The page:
According to SpaceX, responsible researchers are invited to break into Starlink, their satellite internet network. It also stated that it would pay them up to $25,000 for finding certain service issues.
The statement came after security researcher Lennert Wouters claimed last week that he had used a $25 home-made gadget to hack into Starlink. He said that he carried out the test as a part of SpaceX’s bug bounty program, in which researchers can report any possible weaknesses they discover in the Starlink network.
SpaceX praised Wouters’ work in a six-page paper titled “Starlink invites security researchers (bring on the flaws).”
The letter from SpaceX stated, “We find the assault to be technically remarkable, and is the first attack of its sort that we are aware of in our system. According to SpaceX, no Starlink customers need to be concerned about Wouters’ hack employing a handmade circuit board because it won’t directly impact the satellites.
According to SpaceX, the company’s experts are always attempting to compromise Starlink in order to enhance the service and increase security. Any security researcher who wished to assist in securing Starlink was warmly welcomed, and they were encouraged to think about joining the team or submitting their discoveries to the organization’s bug bounty program.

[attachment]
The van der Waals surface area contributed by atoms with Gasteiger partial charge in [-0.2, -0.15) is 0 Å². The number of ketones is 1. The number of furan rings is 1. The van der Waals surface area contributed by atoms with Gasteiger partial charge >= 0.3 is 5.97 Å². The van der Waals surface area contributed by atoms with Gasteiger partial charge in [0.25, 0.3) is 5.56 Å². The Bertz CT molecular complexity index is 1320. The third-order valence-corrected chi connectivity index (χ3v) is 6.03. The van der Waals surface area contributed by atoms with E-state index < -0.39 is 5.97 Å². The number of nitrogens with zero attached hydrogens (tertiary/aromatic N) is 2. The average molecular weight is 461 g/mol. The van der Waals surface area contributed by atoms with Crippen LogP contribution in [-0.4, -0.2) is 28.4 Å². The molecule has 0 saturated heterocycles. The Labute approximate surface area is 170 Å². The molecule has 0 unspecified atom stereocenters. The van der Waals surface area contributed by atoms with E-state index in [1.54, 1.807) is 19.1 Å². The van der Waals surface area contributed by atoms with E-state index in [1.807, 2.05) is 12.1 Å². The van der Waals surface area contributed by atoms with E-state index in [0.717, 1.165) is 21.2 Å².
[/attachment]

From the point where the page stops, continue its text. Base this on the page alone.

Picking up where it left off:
In the statement, SpaceX stated that it “allows responsible security researchers to do their own testing and provides financial prizes when they uncover and disclose vulnerabilities.”
Researchers that run non-disruptive tests on Starlink, submit their findings, and uncover vulnerabilities within scope can get rewards between $100 to $25,000, according to SpaceX’s bug bounty website.
The website provides a list of 32 researchers who, according to SpaceX, discovered significant security flaws in Starlink. The average compensation over the previous three months, it is also said, was $973.
According to the bug bounty website, some of the discoveries that are deemed outside of scope include testing that interferes with customers’ usage of the service, physical assaults on significant infrastructure, and email spoofing.
In response to Insider’s request for comment, SpaceX delayed their response.
In the paper from last week, SpaceX stated, “We have to consider that some of those kits will go to persons who wish to attack the system. We are going to sell a lot of Starlink kits (that’s our business!).